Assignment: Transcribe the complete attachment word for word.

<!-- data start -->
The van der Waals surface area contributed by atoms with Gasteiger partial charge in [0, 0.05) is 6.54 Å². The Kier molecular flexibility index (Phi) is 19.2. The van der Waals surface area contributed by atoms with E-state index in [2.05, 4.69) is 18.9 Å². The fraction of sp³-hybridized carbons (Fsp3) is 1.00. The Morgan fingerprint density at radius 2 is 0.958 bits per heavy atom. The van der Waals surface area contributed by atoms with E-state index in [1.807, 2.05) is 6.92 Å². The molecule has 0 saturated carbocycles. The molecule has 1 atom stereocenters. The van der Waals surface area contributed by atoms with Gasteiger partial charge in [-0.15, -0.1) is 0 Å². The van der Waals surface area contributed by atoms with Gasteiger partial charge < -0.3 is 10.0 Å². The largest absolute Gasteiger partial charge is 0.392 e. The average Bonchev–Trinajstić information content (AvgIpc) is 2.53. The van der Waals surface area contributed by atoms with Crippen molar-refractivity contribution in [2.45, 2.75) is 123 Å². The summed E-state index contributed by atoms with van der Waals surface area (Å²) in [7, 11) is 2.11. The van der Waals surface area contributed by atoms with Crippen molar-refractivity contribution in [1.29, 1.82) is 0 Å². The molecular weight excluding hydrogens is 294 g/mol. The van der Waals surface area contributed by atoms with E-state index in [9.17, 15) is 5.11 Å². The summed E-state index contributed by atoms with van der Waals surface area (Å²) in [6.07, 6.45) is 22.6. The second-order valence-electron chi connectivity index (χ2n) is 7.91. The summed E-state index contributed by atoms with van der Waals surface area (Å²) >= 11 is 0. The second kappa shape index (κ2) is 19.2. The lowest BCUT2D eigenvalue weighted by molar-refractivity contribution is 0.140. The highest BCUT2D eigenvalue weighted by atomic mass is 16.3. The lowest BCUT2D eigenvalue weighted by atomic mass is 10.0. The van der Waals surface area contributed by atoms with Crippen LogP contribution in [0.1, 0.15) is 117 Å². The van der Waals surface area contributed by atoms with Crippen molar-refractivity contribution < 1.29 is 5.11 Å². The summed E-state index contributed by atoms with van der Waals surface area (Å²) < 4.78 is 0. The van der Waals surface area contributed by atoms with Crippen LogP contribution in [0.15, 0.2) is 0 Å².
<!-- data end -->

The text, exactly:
The van der Waals surface area contributed by atoms with Gasteiger partial charge in [0, 0.05) is 6.54 Å². The Kier molecular flexibility index (Phi) is 19.2. The van der Waals surface area contributed by atoms with E-state index in [2.05, 4.69) is 18.9 Å². The fraction of sp³-hybridized carbons (Fsp3) is 1.00. The Morgan fingerprint density at radius 2 is 0.958 bits per heavy atom. The van der Waals surface area contributed by atoms with E-state index in [1.807, 2.05) is 6.92 Å². The molecule has 0 saturated carbocycles. The molecule has 1 atom stereocenters. The van der Waals surface area contributed by atoms with Gasteiger partial charge in [-0.15, -0.1) is 0 Å². The van der Waals surface area contributed by atoms with Gasteiger partial charge < -0.3 is 10.0 Å². The largest absolute Gasteiger partial charge is 0.392 e. The average Bonchev–Trinajstić information content (AvgIpc) is 2.53. The van der Waals surface area contributed by atoms with Crippen molar-refractivity contribution in [2.45, 2.75) is 123 Å². The summed E-state index contributed by atoms with van der Waals surface area (Å²) in [7, 11) is 2.11. The van der Waals surface area contributed by atoms with Crippen molar-refractivity contribution in [1.29, 1.82) is 0 Å². The molecular weight excluding hydrogens is 294 g/mol. The van der Waals surface area contributed by atoms with E-state index in [9.17, 15) is 5.11 Å². The summed E-state index contributed by atoms with van der Waals surface area (Å²) in [6.07, 6.45) is 22.6. The second-order valence-electron chi connectivity index (χ2n) is 7.91. The summed E-state index contributed by atoms with van der Waals surface area (Å²) >= 11 is 0. The second kappa shape index (κ2) is 19.2. The lowest BCUT2D eigenvalue weighted by molar-refractivity contribution is 0.140. The highest BCUT2D eigenvalue weighted by atomic mass is 16.3. The lowest BCUT2D eigenvalue weighted by atomic mass is 10.0. The van der Waals surface area contributed by atoms with Crippen LogP contribution in [0.1, 0.15) is 117 Å². The van der Waals surface area contributed by atoms with Crippen molar-refractivity contribution < 1.29 is 5.11 Å². The summed E-state index contributed by atoms with van der Waals surface area (Å²) < 4.78 is 0. The van der Waals surface area contributed by atoms with Crippen LogP contribution in [0.15, 0.2) is 0 Å².